Most small business owners are up and out the door early to open the local convenience stores, restaurants, dry cleaners, retail stores, auto repair shops, small manufacturing companies, and other such businesses that come to life each day in your city or town. Most small business owners work long hours. There’s no time-and-a-half pay here. Many small business owners don’t even take a salary.
Only half in the U.S. do. And 44% of those pay themselves less than $50,000 a year. That’s what a poll by American Express Open found.
A recent article in the Boston Herald reported on these findings, making a blanket statement that "it's not good" for founders/owners to not take a salary.
The full text of the article is no longer available but the comments it drew are. I found the article to be misinformation written by someone who has never built a business.
One commenter pointed out that the decision to take a salary or not is situational and he is right.
Accountants are always preaching to pay yourself first; however, when the greater need is to use the money for something else, that is what business owners do. The idea of setting up a regular payment to the owner is valid, as owners should be building some equity outside their business. But when the business needs the money to pay staff or launch a new product or service or embark on a marketing program, then the owner makes a conscious decision to use the money where it will do the most good.
Most owners pay the staff, the consultants and the bills before they take anything for themselves. The past couple of years, survival has been the goal for most.
Companies that are founded upon other people’s money or are public corporations generally operate on a different basis, yet even in these cases, many CEO Shareholders do not take a salary but focus on building value.
For the owner-operated business, the goal is to pay the bills, invest in the future of the business and have enough for the family to live on. Some families need more than others, so the amount taken varies substantially. Once the business is generating more than what’s required to pay the bills and invest in its future, owners take more and they take it in many different ways depending upon their lifestyle and needs.
It is their money as business owner and operator-- not shareholders’ or investors’ money--and they make decisions accordingly.
It is not surprising nor is it any indication of the benefit of owning a business that 50% of owners do not take a salary and that of those who do, 44% take less than $50,000. The money an owner takes as salary is taxable income with the tax being due when the salary is taken. On the other hand, the corporate small business rate is lower and owners can carry losses forward and back, giving them more flexibility.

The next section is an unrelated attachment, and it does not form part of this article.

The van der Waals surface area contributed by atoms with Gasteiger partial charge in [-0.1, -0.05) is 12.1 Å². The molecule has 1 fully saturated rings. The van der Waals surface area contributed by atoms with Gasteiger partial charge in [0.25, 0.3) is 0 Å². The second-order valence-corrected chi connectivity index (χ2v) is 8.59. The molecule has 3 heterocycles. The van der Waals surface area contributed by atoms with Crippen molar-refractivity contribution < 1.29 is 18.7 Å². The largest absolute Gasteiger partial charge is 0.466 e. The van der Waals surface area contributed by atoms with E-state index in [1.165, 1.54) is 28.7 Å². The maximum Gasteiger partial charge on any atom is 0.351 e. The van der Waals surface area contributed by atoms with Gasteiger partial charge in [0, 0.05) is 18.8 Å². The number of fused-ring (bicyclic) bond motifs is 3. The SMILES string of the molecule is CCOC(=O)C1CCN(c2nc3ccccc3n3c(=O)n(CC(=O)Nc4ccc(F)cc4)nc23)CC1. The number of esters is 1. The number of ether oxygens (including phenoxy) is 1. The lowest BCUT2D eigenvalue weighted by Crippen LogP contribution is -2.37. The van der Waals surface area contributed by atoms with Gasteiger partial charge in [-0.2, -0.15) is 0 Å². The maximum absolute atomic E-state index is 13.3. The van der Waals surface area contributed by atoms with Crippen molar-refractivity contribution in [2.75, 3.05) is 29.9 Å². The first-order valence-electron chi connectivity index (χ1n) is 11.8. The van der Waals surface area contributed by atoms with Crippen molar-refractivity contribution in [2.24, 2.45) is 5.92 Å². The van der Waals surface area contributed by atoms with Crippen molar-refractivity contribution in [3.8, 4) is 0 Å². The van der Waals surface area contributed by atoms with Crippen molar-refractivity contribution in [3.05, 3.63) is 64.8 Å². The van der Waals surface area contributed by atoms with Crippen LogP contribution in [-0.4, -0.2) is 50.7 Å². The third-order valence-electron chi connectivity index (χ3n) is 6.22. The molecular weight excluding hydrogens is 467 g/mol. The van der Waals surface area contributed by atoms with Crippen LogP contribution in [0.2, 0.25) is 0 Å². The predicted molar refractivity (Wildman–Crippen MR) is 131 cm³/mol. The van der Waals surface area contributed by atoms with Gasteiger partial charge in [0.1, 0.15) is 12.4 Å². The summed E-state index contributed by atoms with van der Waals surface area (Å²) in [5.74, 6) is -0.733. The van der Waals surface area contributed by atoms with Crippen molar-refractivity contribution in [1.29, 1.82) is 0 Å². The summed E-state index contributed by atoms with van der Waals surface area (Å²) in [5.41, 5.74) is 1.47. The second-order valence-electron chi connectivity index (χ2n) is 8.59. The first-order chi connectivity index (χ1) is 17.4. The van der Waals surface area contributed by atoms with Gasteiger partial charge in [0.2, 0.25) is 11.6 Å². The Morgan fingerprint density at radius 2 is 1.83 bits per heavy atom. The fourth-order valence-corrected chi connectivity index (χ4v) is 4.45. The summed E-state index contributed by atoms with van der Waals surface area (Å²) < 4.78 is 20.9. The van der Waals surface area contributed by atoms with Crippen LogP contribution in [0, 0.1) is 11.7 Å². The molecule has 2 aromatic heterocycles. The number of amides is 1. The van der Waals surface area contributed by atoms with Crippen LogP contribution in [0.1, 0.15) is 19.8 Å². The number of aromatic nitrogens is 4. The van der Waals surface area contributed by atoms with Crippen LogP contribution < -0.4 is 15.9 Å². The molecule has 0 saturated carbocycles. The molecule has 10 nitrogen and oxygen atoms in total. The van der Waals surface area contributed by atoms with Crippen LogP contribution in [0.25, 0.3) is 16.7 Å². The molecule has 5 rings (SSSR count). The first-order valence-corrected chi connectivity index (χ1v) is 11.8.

Owners who pay themselves as self-employed consultants can use expense deductions a salaried employee can’t. Income-splitting between couples is often used to reduce taxes, as are dividend payments.
Decisions based on what's best for the business
Most business owners focus and base their decisions on what’s best for the business, staff, clients, suppliers and the future of the business. Personal needs must be met, but beyond that, most business owners are very unselfish: they have a vision of the future and work tirelessly to achieve it, taking risk and making the sacrifices to build for their staff, their family and themselves. Small business owners are the true heroes of our time.
Generally (and fortunately), that hard work and sacrifice translates into money when it’s time to sell the business.
Some entrepreneurs have figured out how to work themselves out of a job early in the building process. Most of us continue to work hard until we sell.
A good business broker will maximize what a business owner gets when they sell. Working with a broader team of experts--lawyers, accountants, bookkeepers, wealth advisers, marketing specialists, insurance professionals, and business coaches—they can also help the business owner build greater value and/or to “retire on the job” with greater income and flexibility in their life. The Sunbelt network of professionals can help you achieve either of these goals. Feel free to contact your local Sunbelt office to speak to a broker in complete confidence and without obligation. Learn more about buying or selling a business through our free resources.